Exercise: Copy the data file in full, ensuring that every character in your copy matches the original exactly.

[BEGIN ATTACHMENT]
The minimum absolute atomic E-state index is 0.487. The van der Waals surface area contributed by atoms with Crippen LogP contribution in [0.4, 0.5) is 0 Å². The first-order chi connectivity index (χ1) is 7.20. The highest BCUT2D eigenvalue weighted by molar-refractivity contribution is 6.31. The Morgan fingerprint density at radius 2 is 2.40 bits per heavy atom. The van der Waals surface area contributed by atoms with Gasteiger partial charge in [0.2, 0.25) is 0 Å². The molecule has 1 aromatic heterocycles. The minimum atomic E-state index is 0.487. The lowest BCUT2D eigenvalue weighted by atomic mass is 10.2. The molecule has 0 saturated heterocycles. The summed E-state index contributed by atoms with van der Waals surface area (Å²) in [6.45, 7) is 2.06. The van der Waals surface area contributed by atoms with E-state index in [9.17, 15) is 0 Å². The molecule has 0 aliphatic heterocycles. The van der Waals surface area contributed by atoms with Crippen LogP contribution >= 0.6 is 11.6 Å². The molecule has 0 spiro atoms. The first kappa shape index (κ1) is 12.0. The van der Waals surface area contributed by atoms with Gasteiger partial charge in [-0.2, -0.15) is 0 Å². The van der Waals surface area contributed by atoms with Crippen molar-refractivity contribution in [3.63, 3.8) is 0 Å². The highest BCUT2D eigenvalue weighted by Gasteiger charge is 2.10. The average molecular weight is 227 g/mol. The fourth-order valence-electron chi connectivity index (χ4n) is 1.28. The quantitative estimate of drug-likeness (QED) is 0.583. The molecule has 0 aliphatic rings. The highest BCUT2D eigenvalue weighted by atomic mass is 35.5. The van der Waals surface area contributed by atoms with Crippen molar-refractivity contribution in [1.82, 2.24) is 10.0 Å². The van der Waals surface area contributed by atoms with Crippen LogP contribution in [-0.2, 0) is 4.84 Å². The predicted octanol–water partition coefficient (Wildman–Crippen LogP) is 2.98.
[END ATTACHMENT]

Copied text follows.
The minimum absolute atomic E-state index is 0.487. The van der Waals surface area contributed by atoms with Crippen LogP contribution in [0.4, 0.5) is 0 Å². The first-order chi connectivity index (χ1) is 7.20. The highest BCUT2D eigenvalue weighted by molar-refractivity contribution is 6.31. The Morgan fingerprint density at radius 2 is 2.40 bits per heavy atom. The van der Waals surface area contributed by atoms with Gasteiger partial charge in [0.2, 0.25) is 0 Å². The molecule has 1 aromatic heterocycles. The minimum atomic E-state index is 0.487. The lowest BCUT2D eigenvalue weighted by atomic mass is 10.2. The molecule has 0 saturated heterocycles. The summed E-state index contributed by atoms with van der Waals surface area (Å²) in [6.45, 7) is 2.06. The van der Waals surface area contributed by atoms with E-state index in [9.17, 15) is 0 Å². The molecule has 0 aliphatic heterocycles. The van der Waals surface area contributed by atoms with Crippen LogP contribution >= 0.6 is 11.6 Å². The molecule has 0 spiro atoms. The first kappa shape index (κ1) is 12.0. The van der Waals surface area contributed by atoms with Gasteiger partial charge in [-0.2, -0.15) is 0 Å². The van der Waals surface area contributed by atoms with Crippen molar-refractivity contribution in [3.63, 3.8) is 0 Å². The highest BCUT2D eigenvalue weighted by Gasteiger charge is 2.10. The average molecular weight is 227 g/mol. The fourth-order valence-electron chi connectivity index (χ4n) is 1.28. The quantitative estimate of drug-likeness (QED) is 0.583. The molecule has 0 aliphatic rings. The highest BCUT2D eigenvalue weighted by atomic mass is 35.5. The van der Waals surface area contributed by atoms with Crippen molar-refractivity contribution in [1.82, 2.24) is 10.0 Å². The van der Waals surface area contributed by atoms with Crippen LogP contribution in [-0.2, 0) is 4.84 Å². The predicted octanol–water partition coefficient (Wildman–Crippen LogP) is 2.98.